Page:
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What is an investor to do?

An investor may play it safe by holding cash but that can be costly, as little or no interest income is earned. This might result in the investor reducing the principal balance to live on. This can further reduce interest income earned. A catch-22. The lower interest rates decline, the more the principal balance is reduced.

An investor may swing for the fence with longer-term bonds, as they generally have a higher yield, but that can be costly. Income might be known. But if, (when), interest rates increase, the decline in bond prices might unsettle some investors. The market value of the bond holdings may have a noticeable decline. However, if some of the interest income can be reinvested then the income generated might be greater than originally expected.

Does an investor play it safe and hold cash that pays a few basis points, or swing for the fence and buy long-term Treasury bond that currently pays 2.70%?

Each has it own risk - reward.

Cash grows in real value when asset prices decline, or deflation appears. The real cost of buying real estate might have declined, falling prices. But the cost of insurance and taxes might be a different story.

An investor could use a fixed income mutual fund or ETF / ETN as a means to gain bond market exposure. Or the investor could craft a fixed income portfolio with individual issues. The benefits of mutual funds or ETF / ETN is the quick diversification. A benefit of individual issues is a known maturity date when the principal will be redeemed. The drawback to mutual fund or ETF / ETN is the unknown timing of a tax liability. The drawback to individual issues is the difficulty in reinvesting interest payments and / or generally higher transaction costs.

At current yields, U.S. Treasuries held to maturity are not that attractive on a yield or total return basis. However, for those inclined to trade, the total return potential is great. Each 1-basis point decline in interest rates has an increasing positive effect on the price. A few examples below show the value of 1 basis point at various yields. The lower the yield, the greater the impact of a 1-basis point move.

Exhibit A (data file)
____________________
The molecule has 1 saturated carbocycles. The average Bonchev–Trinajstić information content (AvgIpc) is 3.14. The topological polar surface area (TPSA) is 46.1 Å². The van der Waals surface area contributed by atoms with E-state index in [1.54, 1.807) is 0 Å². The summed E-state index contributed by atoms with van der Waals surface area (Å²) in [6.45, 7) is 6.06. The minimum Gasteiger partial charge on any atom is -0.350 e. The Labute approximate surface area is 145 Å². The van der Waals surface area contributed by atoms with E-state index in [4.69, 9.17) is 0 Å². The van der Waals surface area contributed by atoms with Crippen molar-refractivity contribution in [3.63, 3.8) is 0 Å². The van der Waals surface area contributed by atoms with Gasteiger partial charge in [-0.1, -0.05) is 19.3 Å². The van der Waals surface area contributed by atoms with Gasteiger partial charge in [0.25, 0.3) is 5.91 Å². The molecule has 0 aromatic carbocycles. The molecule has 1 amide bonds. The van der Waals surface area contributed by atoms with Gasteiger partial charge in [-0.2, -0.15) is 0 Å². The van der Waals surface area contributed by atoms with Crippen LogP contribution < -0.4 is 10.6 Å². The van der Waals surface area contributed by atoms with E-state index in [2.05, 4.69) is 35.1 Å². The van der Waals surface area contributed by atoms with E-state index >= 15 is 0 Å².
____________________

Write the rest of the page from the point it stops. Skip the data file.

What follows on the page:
A perpetual bond with a 4.00% coupon discounted at 4.00% is valued at 100.00. A 1 basis point move to 3.99% increases the value to 100.25. A basis point is worth 0.25.

A perpetual bond with a 4.00% coupon discounted at 3.00% is valued at 133.33 with a 1 basis point move to 2.99% increasing the value to 133.78. A basis point is worth 0.45

A perpetual bond with a 4.00% coupon discounted at 2.00% is valued at 200.00 with a 1 basis point move to 1.99% and the value increases to 201.01. A basis point is worth 1.01.

A perpetual bond with a 4.00% coupon discounted at 1.00 is valued at 400.00 with a 1 basis point move to 0.99% the value jumps to 404.04. A basis point is worth 4.04.

The lower yields fall the greater price impact of a 1 basis point move.

Bond ETFs that might be worthwhile to consider for those thinking interests rates may stay stable or decline include.

EDV is the Vanguard Extended Duration Treasury Index.

  • $127.71 Closed June 15th
  • 2.76% SEC Yield
  • 0.13% Expense Ratio
  • 24.8 Average Maturity (Years)
  • $222.4 Million Share Class Total Net Assets

More data available here.

TLT is the iShares Barclays 20+ Year Treasury Bond.

  • $126.40 Closed June 15th
  • 2.50% SEC Yield
  • 27.99 Weighted Average Maturity (Years)
  • 0.15% Expense Ratio
  • $3.9 Billion Total Net Assets

More data available here.

ZROZ is the PIMCO 25+ Year Zero Coupon Treasury.

  • $118.11 Closed June 15th
  • 2.72% SEC Yield
  • 29.90 Effective Maturity (Years)
  • 0.15% Total Expenses
  • $173 Million Total Assets

More data available here.

Bond ETF that may offer some protection from increasing interest rates:

PLW is the PowerShares 1-30 Year Laddered Treasury.

  • $33.40 Closed June 15th
  • 1.58% SEC Yield
  • 1.83% Yield to Worst
  • 15.36 Years to Maturity
  • 0.25% Expense Ratio
  • $168.5 Million Market Value

More data available here.

An investor may want to use a combination of cash and various bond ETFs to construct a portfolio based upon their risk-reward profile. The options are endless. Be sure to read and understand the ETF prospectus to understand its risk.

Being in the camp of expecting higher interest rates, a combination of cash and ETFs might be the answer. Better to be a steady single and doubles hitter than swinging for the fence and missing. Even though the home-run hitter may get the big bucks, his/her career might not outlast the consistent singles hitter's.

Source: Cash Or Bonds: Swing For The Fence Or Be Safe?